(2008) Drama (THINKfilm) Viggo Mortensen, Jason Isaacs, Jodie Whittaker, Mark Strong, Steven Mackintosh, Gemma Jones, Anastasia Hille, Ruth Gemmell, Ralph Riach, Steven Elder, Kevin Doyle, David de Keyser, Guy Henry, Adrian Schiller, Tallulah Boote Bond. Directed by Vicente Amorim
We like to think we know the difference between right and wrong and given the choice between the two, will choose the former. That is the definition of a good person, isn’t it? Someone who always chooses the right thing over the wrong thing? Sometimes, the definitions aren’t so clear-cut.
John Halder (Mortensen) is a literature professor in Berlin in the late 1930s as the Nazi party is rising to power. He has written a book in which euthanasia was a theme and the higher-ups in the Party have taken it as a means of excusing the Final Solution, not that John knows any of this. What he dos know is that joining the Party – whose politics he objects to and disagrees with – can mean comfort and safety for his family. So he joins.
His best friend, Maurice Gluckstein (Isaacs) who happens to be Jewish, sees the inherent evil in Nazism that his friend John (shouldn’t it be Johann if this is in Germany?) obviously has turned a blind eye to. And John isn’t a bad man, he’s just doing right by his family?
But when you take one step down the rotten path, sometimes it becomes easier to take other steps. He leaves his neurotic brunette wife (Hille) for a blonde, Aryan student (Whittaker) who the party approves of. She is much more in tune with Party politics than his wife, who like her parents and his, see the transformation Germany is undergoing with horror. It isn’t until it is much too late that John realizes the evil he has bought into and for that kind of mistake the price is very high indeed.
This is based on a 1982 play by John Wrathall which I understand was staged in a very stream-of-consciousness, minimalist way. The storytelling is a little more conventional here (with a subplot about John’s abominable treatment of his mother (Jones) thrown in for good measure) but there are still holes in it. Part of what should make this an excellent subject for a movie is that there really isn’t much exploration as to why John turned such a blind eye to what his country was becoming. It seemed to be out of almost convenience – it was simply easier to go with the flow. It seems to be an over-simplified explanation from what I know of Germany from that era.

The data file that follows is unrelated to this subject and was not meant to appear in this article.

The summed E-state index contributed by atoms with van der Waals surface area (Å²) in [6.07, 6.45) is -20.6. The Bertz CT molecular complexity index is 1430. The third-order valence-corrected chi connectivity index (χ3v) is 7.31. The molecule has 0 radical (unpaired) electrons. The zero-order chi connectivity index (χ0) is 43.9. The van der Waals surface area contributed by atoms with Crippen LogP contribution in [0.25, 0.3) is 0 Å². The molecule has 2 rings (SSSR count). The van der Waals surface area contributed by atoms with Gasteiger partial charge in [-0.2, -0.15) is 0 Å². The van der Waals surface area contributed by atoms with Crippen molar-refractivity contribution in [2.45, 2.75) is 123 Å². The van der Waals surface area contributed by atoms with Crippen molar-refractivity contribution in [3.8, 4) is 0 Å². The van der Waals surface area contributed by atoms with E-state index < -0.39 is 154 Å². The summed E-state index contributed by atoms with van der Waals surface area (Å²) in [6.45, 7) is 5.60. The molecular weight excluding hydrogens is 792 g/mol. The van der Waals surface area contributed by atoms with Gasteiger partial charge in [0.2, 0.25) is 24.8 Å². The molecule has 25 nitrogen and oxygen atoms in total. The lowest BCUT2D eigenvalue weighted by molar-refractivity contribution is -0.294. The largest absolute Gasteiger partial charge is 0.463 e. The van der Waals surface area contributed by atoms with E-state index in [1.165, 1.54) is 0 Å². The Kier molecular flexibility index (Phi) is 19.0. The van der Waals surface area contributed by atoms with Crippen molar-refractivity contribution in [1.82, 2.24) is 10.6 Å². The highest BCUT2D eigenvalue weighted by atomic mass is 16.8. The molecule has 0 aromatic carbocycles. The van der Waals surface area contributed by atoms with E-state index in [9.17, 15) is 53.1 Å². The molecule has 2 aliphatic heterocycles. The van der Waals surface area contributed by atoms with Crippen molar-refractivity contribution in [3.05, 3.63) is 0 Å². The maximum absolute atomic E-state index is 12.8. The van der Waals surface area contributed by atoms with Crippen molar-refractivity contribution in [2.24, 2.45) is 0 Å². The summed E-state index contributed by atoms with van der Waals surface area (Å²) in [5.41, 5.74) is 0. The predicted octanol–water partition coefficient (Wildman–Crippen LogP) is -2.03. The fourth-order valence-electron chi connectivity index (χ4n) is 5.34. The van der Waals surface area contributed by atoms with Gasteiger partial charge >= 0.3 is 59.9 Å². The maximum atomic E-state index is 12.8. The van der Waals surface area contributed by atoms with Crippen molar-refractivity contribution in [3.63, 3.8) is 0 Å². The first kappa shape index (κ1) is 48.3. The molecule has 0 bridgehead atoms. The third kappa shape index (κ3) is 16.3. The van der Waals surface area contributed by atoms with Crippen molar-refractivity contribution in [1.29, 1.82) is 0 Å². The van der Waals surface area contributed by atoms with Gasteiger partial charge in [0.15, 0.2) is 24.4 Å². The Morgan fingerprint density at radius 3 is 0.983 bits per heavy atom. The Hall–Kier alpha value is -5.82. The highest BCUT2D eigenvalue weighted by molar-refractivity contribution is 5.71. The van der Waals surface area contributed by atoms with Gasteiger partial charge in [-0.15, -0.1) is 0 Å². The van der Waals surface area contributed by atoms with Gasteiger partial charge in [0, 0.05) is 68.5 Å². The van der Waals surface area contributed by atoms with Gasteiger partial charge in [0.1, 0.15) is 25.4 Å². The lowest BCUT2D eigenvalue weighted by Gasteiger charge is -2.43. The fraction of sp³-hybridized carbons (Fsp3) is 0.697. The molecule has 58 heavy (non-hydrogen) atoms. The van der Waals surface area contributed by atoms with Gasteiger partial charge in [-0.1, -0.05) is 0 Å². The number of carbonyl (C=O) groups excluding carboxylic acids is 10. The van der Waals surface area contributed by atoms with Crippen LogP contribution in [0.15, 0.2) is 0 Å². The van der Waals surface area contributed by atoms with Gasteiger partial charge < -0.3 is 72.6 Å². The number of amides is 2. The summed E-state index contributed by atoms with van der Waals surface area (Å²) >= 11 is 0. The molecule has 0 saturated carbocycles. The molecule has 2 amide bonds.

Also, the characters (other than Gluckstein, who is portrayed with marvelous zest by Isaacs) are mostly bland and somewhat without much personality. John is supposed to be a brilliant man who is motivated out of expedience to care for his family, but what we get is a man who doesn’t much care about what is going on around him – neither do we, then.
To be honest, I’m probably a little bit harsher on the film than I might ordinarily be. If I am, it’s because the potential here is so wasted – this is a wonderful and important idea for a movie. It’s just not executed very well. There are parallels to what went on in Nazi Germany to how America responded after 9-11, so this is certainly something worth exploring, especially now. I just wish they’d explored it a little more thoroughly.
WHY RENT THIS: A very interesting discussion about good and evil and how sometimes the line between the two can be very thin.
WHY RENT SOMETHING ELSE: Underdeveloped characterization and some shoddy plot development.
FAMILY VALUES: There is plenty of bad language and some adult themes which smaller children might not yet be prepared for.
TRIVIAL PURSUIT: Romola Garai was originally cast as Anne but withdrew in order to concentrate on her university studies. Jodie Whittaker took the part instead.
NOTABLE DVD EXTRAS: Rather than having a commentary track, there is an interview segment that is nearly an hour long and includes many of the film’s cast and crew.
BOX OFFICE PERFORMANCE: $1.6M on an unreported production budget; at best I think the movie broke even.
FINAL RATING: 5/10
TOMORROW: For the Love of the Game